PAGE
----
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PENN BIOGRAPHIES

Morris Hacker, Jr. (1866-1947)

University Affiliation:
  • Class of 1886
  • Member of his class baseball, cricket, football, lacrosse and tennis teams
  • A model for Eadweard Muybridge's Animal Locomotion studies
Biographical Summary:
  • Civil engineer

 

Morris Hacker, Jr. (October 29, 1866 - March 3, 1947) entered the University of Pennsylvania in 1882. He was the son of Morris Hacker and Isabel Wetherill.

Not much is recorded about Hacker's athletic pursuits at University if Pennsylvania as a freshman. During his sophomore year, however, he is known to have been very active in athletics, serving on the class teams for football, baseball, tennis and lacrosse and as a member of the Class of 1886 Lacrosse Club. He also joined the Zeta Psi fraternity during his sophomore year.

During his junior year, Hacker was a substitute on the University baseball team and a member of the class teams for football, baseball, cricket and lacrosse. He also joined the Class of 1886 Tennis Club. In his senior year he was the member of the Class of 1886 Racket Club as well as of his class football team.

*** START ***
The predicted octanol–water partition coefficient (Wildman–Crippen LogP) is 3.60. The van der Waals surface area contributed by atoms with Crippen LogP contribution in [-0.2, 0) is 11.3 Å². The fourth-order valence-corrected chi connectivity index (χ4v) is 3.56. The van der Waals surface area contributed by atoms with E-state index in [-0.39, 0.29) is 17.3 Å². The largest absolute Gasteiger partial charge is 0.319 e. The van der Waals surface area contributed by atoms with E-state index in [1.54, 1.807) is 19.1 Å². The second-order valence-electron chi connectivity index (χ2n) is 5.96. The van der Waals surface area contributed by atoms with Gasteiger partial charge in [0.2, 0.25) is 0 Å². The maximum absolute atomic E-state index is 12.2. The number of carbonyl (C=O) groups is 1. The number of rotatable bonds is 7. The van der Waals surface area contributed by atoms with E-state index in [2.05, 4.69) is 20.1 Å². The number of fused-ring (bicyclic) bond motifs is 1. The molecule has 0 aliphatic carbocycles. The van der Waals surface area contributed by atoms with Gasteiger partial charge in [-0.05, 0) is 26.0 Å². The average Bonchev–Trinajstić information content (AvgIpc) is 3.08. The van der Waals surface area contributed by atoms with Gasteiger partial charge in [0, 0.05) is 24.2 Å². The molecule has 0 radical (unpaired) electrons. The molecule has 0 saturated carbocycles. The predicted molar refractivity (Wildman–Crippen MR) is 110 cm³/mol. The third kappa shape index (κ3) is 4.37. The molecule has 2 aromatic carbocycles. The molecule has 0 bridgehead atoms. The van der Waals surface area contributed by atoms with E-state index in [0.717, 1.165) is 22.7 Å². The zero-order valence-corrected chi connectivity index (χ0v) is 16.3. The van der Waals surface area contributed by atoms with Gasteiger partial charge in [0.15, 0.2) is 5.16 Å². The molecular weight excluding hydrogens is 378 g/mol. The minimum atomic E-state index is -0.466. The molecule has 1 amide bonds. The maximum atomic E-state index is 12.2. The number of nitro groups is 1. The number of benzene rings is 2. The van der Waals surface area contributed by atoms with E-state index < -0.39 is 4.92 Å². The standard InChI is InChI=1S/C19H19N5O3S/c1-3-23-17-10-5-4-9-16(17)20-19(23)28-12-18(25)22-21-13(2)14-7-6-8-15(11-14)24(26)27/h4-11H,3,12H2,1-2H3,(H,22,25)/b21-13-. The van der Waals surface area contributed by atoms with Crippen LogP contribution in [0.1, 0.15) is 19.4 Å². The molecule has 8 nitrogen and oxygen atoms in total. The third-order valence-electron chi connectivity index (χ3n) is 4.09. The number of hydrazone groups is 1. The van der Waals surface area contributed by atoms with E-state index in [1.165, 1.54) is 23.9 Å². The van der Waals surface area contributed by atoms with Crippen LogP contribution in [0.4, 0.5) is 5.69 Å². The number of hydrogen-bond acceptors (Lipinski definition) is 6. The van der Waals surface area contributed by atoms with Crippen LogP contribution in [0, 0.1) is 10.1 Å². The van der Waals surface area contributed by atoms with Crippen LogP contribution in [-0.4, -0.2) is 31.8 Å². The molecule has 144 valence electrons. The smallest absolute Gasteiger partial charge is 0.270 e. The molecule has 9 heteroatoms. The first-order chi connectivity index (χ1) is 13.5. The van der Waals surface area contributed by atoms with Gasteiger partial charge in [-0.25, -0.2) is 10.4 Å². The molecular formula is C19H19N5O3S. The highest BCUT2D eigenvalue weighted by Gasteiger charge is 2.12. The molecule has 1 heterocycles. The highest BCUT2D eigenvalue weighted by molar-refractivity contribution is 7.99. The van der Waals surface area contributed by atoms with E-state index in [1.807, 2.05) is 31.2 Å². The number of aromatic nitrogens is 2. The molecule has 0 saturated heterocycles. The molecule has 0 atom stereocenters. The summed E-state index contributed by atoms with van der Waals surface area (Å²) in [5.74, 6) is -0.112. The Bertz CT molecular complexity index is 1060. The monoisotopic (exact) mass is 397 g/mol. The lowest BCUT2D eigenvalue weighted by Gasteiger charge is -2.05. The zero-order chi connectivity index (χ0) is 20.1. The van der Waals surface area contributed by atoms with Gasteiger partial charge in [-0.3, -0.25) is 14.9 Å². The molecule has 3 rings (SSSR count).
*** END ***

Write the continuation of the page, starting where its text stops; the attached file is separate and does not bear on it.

As an undergraduate, Hacker also served as one of the models for Eadweard Muybridge's landmark study, Animal Locomotion.

Matriculating in the Towne School of Sciences but leaving the college before the end of his senior year, he became a civil engineer. His professional life included the positions of Chief Engineer of the Ohio Railway and Electric Company, and Superintendent of County Roads as well as Building Inspector in Washington, D.C. An Orthodox Quaker, he served as a member of the Appeal Division of the Registration Board, Washington, D.C. during World War I.

 

REFERENCES:
This page was compiled in February 2005 by Ashish Shrestha, C '08
from yearbooks, Alumni Record files, and the University Archives Photograph Collection

Photograph of Morris Hacker, Jr. '86, as a student

 

 

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